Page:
Elements of Responsible Implementation of Community Policing

Community policing is a broad concept that has seen widespread implementation over the past thirty years.  While in 1984 only 143 police agencies nationwide had implemented community policing strategies (Trojanowicz and Harden, 1985) it is likely that a significantly high percentage of the approximately 5,400 U.S. law enforcement agencies in operation today (Officer.com, 2011) have used or are currently using community policing strategies.  Bayley (1994) described four elements which he argued must be utilized in the responsible implementation of community policing strategies as “consultation with community groups regarding their security needs; command devolution so that those closest to the community can determine how to best respond to those needs; mobilization of agencies other than the police to assist in addressing those needs; and remedying the conditions that generate crime and insecurity through focused problem solving” (Gianakis and Davis, 1998).  Community policing, at its very core, requires that law enforcement officials consult and communicate with members and organizations within their community in order to best understand the specific needs of the community.  Such meetings increase communication in both directions, allowing law enforcement to keep community members abreast of important criminal events and patterns while allowing open channels for the community members to keep law enforcement of information that may seem minor or trivial yet could be key to preventing or solving a specific crime or pattern of criminal activity.  Administrators and commanders must empower field officers and line supervisors with the tools and abilities to make decisions necessary to implement department-wide philosophies and policies within their market communities to facilitate greater acceptance and function of the community policing model goals.  One model for command devolution is the concept of Enlightened Leadership as described by Oakley and Kung (1991) that teaches managers and administrators to empower their subordinates to take ownership in their projects and areas of responsibility.  Law enforcement agencies must further acknowledge their own limited resources and abilities to allow for partnerships with other agencies, particularly those in community and social services, to assist citizens within their jurisdictional care.  Such partnerships can have significant impact on the community trust of law enforcement and can also reduce crime and criminal opportunity by reducing or eliminating the impact of certain social issues such as juvenile delinquency, homelessness and substance abuse.  These partnerships and their impact can then lead to the fourth element described by Bayley (1994) of focused problem solving.  Law enforcement officials must work together and partner with community, civic, religious and social service entities to identify the problems within the community that contribute to crime and social insecurity so that those problems can be treated directly.  For example, a community outbreak of juvenile substance abuse that is found to be linked to mental health issues such as depression should not be, and cannot be, resolved through arrest and prosecution of juvenile drug offenders – a more global approach that involves law enforcement, schools, after school activities, mental health workers, social workers, religious leaders, community leaders and parents will likely have a much more power and longer lasting impact.  The law enforcement profession has learned that it is unable to solve community problems such as crime and insecurity on its own – it must actively and continuously partner with the community it both comes from and serves to have the greatest impact.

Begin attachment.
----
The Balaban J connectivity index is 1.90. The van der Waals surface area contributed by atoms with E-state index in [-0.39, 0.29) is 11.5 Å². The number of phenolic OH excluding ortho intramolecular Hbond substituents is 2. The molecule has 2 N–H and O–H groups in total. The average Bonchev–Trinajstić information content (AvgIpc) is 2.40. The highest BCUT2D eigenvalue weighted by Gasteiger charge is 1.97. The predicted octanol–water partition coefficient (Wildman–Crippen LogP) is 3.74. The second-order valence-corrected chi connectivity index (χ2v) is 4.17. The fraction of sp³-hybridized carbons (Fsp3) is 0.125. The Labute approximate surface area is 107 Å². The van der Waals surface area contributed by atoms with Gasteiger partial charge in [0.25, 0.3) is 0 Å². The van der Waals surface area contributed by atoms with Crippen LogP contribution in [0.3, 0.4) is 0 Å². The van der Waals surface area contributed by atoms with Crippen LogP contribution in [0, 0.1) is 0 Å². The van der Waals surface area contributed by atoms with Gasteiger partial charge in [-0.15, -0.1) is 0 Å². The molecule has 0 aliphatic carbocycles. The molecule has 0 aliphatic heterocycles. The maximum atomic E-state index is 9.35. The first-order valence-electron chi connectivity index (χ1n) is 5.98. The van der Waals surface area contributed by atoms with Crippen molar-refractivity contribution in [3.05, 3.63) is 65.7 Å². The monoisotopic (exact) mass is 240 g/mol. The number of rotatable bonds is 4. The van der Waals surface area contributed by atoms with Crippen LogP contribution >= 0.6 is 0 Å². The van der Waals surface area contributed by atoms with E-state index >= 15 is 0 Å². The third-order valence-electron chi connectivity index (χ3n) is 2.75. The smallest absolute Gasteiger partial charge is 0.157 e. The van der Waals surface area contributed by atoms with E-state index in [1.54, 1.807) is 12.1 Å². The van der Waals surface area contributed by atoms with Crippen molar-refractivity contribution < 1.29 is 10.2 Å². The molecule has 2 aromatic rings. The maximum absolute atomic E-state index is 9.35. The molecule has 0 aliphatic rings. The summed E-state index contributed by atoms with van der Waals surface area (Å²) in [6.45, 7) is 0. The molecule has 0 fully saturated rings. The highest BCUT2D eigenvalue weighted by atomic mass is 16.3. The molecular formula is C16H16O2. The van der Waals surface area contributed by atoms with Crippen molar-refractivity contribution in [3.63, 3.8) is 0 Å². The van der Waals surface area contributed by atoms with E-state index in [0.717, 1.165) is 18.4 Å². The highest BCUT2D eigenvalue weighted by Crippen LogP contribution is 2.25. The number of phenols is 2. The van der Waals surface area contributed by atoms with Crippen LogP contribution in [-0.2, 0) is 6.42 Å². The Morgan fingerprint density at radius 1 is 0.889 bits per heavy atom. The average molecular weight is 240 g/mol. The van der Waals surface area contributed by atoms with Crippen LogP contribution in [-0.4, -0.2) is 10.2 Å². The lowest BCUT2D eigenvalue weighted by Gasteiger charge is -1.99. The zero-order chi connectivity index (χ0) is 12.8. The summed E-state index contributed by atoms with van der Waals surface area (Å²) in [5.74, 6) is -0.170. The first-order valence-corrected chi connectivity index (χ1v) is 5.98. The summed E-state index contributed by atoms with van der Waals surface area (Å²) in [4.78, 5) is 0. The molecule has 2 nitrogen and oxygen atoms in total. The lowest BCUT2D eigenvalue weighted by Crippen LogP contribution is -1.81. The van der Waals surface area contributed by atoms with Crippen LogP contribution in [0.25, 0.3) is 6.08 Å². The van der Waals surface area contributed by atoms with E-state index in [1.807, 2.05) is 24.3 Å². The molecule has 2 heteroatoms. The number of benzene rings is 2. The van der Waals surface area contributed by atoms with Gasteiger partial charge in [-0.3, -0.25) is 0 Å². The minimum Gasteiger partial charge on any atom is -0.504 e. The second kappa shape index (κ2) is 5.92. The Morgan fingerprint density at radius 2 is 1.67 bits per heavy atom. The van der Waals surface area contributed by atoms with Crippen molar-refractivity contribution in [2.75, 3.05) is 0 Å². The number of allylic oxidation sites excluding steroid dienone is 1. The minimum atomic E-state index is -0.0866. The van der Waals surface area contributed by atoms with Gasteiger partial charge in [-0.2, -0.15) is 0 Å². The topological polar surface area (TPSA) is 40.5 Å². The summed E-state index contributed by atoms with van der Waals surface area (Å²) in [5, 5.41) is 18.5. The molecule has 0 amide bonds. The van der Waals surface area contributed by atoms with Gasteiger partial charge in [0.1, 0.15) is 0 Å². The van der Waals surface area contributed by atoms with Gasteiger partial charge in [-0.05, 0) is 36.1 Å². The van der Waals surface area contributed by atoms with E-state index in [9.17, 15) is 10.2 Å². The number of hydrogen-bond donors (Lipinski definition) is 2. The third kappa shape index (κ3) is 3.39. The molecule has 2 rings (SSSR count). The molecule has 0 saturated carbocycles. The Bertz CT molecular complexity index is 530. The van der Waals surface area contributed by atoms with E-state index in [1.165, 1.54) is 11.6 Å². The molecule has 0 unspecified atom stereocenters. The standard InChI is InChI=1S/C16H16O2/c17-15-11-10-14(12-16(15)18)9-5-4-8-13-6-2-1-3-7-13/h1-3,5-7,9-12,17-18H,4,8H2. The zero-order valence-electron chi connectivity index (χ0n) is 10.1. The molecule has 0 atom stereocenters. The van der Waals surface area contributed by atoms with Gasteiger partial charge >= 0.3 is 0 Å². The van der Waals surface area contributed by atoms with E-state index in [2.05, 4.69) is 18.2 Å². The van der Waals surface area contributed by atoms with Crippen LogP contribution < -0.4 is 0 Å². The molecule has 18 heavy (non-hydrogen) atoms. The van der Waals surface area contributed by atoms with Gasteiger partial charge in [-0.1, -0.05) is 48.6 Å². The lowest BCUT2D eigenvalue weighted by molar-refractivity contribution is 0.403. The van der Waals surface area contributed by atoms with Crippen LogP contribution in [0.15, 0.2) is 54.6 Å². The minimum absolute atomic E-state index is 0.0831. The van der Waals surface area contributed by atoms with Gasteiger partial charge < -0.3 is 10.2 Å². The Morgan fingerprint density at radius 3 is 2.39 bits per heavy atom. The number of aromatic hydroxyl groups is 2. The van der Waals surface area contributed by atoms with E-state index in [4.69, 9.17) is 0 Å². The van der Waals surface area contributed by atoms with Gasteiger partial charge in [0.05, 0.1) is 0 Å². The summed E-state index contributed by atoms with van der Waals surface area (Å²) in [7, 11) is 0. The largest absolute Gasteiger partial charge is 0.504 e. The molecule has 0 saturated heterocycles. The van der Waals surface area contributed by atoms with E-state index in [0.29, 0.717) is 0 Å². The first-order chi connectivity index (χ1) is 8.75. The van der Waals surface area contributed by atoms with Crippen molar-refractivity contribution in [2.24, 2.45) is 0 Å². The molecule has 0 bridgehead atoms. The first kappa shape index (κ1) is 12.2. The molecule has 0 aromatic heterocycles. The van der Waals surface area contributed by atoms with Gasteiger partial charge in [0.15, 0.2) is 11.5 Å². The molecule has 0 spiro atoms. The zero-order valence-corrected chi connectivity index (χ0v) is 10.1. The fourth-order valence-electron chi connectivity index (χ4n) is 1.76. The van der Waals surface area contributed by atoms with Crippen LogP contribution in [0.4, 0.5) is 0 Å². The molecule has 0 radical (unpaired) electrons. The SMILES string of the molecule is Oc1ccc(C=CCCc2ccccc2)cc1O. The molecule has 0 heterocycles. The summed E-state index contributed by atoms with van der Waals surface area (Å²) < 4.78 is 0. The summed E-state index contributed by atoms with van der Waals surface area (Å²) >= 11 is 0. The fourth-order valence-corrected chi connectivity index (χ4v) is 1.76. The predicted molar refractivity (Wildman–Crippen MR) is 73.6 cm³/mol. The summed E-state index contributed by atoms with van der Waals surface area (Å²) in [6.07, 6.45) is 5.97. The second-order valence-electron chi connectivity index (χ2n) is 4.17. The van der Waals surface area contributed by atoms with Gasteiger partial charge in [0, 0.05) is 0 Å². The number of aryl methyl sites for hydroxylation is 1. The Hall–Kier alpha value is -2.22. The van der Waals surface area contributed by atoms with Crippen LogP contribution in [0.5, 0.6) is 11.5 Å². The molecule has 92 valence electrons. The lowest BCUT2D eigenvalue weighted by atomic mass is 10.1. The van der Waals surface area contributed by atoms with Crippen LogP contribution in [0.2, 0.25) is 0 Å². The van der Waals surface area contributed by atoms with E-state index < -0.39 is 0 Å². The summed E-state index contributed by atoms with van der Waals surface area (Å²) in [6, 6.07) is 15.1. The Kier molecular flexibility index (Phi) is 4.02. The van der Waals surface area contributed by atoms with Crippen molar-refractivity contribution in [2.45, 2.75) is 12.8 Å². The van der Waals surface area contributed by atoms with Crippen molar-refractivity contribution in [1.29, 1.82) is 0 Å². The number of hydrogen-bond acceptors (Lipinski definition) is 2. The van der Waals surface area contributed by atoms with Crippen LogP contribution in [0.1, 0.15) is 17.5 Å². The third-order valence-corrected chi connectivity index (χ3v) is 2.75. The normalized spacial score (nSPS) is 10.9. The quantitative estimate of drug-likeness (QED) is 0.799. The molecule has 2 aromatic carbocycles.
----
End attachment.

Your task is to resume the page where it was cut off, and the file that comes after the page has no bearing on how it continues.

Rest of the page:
Agency Search.  (n.d.)  Retrieved on February 27, 2011, from www.officer.com.

Bayley, D. H.  (1994).  International Differences in Community Policing.  The Challenge of Community Policing (pp 278-271).  California: Sage.

Gianakis, G.A., and Davis, III, G.J.  (1998, November).  Reinventing or Repackaging Public Services?  The Case of Community-Oriented Policing.  Public Administration Review, 58(6), 485-498.

Oakley, E. and Krug, D. (1991).  Enlightened Leadership – Getting to the Heart of Change.  Fireside, New York, NY.

Trojanowicz, R.C., and Hardin, H.A.  (1985).  The Status of Contemporary Community Policing.  Michigan: Michigan Sttate University.

© 2011 – 2014, Jeremy Liebbe. All rights reserved.

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About the author

Jeremy Liebbe holds a Master of Science in Forensic Psychology, holds a Bachelor of Arts in Police Science, and is currently completing a Doctorate of Philosophy in Psychology. He has over a decade of law enforcement investigative experience as a detective sergeant with experience including narcotics, crimes against children, and homicide investigations. As a result of his expertise in complex criminal investigations and forensic mental health Jeremy has earned numerous commendations, lectured throughout Texas and in several other states, authored and co-authored over a half dozen published papers, and has provided expert testimony in over a dozen felony trials.